Chasing Kangaroos: A Continent, a Scientist, and a Search for the World's Most Extraordinary Creatureby Tim Flannery
In his most personal book yet, Tim Flannery draws on three decades of travel, research, and field work to craft a love letter to his native land and one of its most unique and beloved inhabitants: the kangaroo.
In "The Eternal Frontier," scientist and historian Flannery tells the story of the geological and biological evolution of the North American continent, from the time of the asteroid strike that ended the age of dinosaurs 65 million years ago, to the present day.
In this lively collection of stories of adventure and discovery, "The Explorers" tells the epic saga of the conquest and settlement of Australia. Flannery presents 67 accounts that convey the sense of wonder along with the dimensions of struggle.
In The Hidden Life of Trees, Peter Wohlleben shares his deep love of woods and forests and explains the amazing processes of life, death, and regeneration he has observed in the woodland and the amazing scientific processes behind the wonders of which we are blissfully unaware. Much like human families, tree parents live together with their children, communicate with them, and support them as they grow, sharing nutrients with those who are sick or struggling and creating an ecosystem that mitigates the impact of extremes of heat and cold for the whole group. As a result of such interactions, trees in a family or community are protected and can live to be very old. In contrast, solitary trees, like street kids, have a tough time of it and in most cases die much earlier than those in a group.<P><P> Drawing on groundbreaking new discoveries, Wohlleben presents the science behind the secret and previously unknown life of trees and their communication abilities; he describes how these discoveries have informed his own practices in the forest around him. As he says, a happy forest is a healthy forest, and he believes that eco-friendly practices not only are economically sustainable but also benefit the health of our planet and the mental and physical health of all who live on Earth.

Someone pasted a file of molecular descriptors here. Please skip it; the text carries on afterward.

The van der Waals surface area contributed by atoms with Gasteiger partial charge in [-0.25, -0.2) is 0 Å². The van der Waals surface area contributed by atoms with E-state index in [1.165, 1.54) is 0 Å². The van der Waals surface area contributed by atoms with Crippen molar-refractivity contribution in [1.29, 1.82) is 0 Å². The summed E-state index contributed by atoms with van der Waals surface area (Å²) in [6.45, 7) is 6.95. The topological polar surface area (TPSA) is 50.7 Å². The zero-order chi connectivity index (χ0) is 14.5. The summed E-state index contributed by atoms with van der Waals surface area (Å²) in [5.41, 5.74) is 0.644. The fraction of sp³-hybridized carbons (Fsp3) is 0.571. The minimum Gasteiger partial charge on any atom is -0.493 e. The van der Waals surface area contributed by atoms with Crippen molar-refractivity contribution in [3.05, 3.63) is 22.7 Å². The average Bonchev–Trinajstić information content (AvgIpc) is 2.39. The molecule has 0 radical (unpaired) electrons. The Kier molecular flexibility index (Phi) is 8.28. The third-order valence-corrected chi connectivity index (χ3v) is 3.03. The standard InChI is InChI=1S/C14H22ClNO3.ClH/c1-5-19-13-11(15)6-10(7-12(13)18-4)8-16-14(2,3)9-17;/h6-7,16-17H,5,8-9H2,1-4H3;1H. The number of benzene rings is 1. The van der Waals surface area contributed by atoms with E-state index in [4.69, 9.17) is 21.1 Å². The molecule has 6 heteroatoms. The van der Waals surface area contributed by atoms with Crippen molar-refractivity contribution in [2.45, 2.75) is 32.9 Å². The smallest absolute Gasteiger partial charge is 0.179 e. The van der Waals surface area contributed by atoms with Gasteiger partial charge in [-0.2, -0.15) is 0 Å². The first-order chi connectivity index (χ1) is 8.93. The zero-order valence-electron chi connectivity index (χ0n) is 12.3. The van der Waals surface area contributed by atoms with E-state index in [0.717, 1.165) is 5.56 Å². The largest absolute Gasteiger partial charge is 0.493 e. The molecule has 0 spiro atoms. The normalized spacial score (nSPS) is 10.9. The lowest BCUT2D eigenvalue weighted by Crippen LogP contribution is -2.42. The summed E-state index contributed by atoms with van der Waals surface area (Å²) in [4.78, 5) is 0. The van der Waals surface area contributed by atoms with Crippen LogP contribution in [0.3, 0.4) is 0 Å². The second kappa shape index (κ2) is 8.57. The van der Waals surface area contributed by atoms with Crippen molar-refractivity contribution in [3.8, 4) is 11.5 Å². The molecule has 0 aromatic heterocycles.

An international bestseller, The Life and Adventures of John Nicol, Mariner is a rousing memoir of an ordinary man's extraordinary life, a gripping true adventure tale. In his many voyages, the Scottish-born sailor John Nicol (1755-1825) twice circumnavigated the globe, visiting every inhabited continent while participating in many of the greatest events of exploration and adventure of the eighteenth century. During his career Nicol battled pirates, traded with Native Americans, and fought for the British Navy in the American and French revolutions. In Hawaii, he was entertained by the King's court mere days after the murder of Captain James Cook. In Jamaica, he saw firsthand the horrors of the slave system and befriended slaves who invited him to join in their dance celebrations. En route to Australia, he would meet the love of his life, Sarah Whidam, a convict bound for the Botany Bay prison colony, who would bear his son before duty forced them apart forever.
In 1882 the Smithsonian Institution Arctic scientist, Lucien McShan Turner, traveled to the Ungava District that encompasses Northern Quebec and Labrador. There he spent 20 months as part of a mission to record meteorological data for an International Polar Year research program. While stationed at the Hudson's Bay Company Trading Post of Fort Chimo in Ungava Bay, now the Inuit community of Kuujjuaq, he soon tired of his primary task and expanded his duties to a study of the natural history and ethnography of the Aboriginal peoples of the region. His ethnography of the Inuit and Innu people was published in 1894, but his substantial writings on natural history never made it to print. Presented here for the first time is the natural history material that Lucien M. Turner wrote on mammals of the Ungava and Labrador regions. His writings provide a glimpse of the habits and types of mammals that roamed Ungava 125 years ago in what was an unknown frontier to non-Inuit and non-Innu people.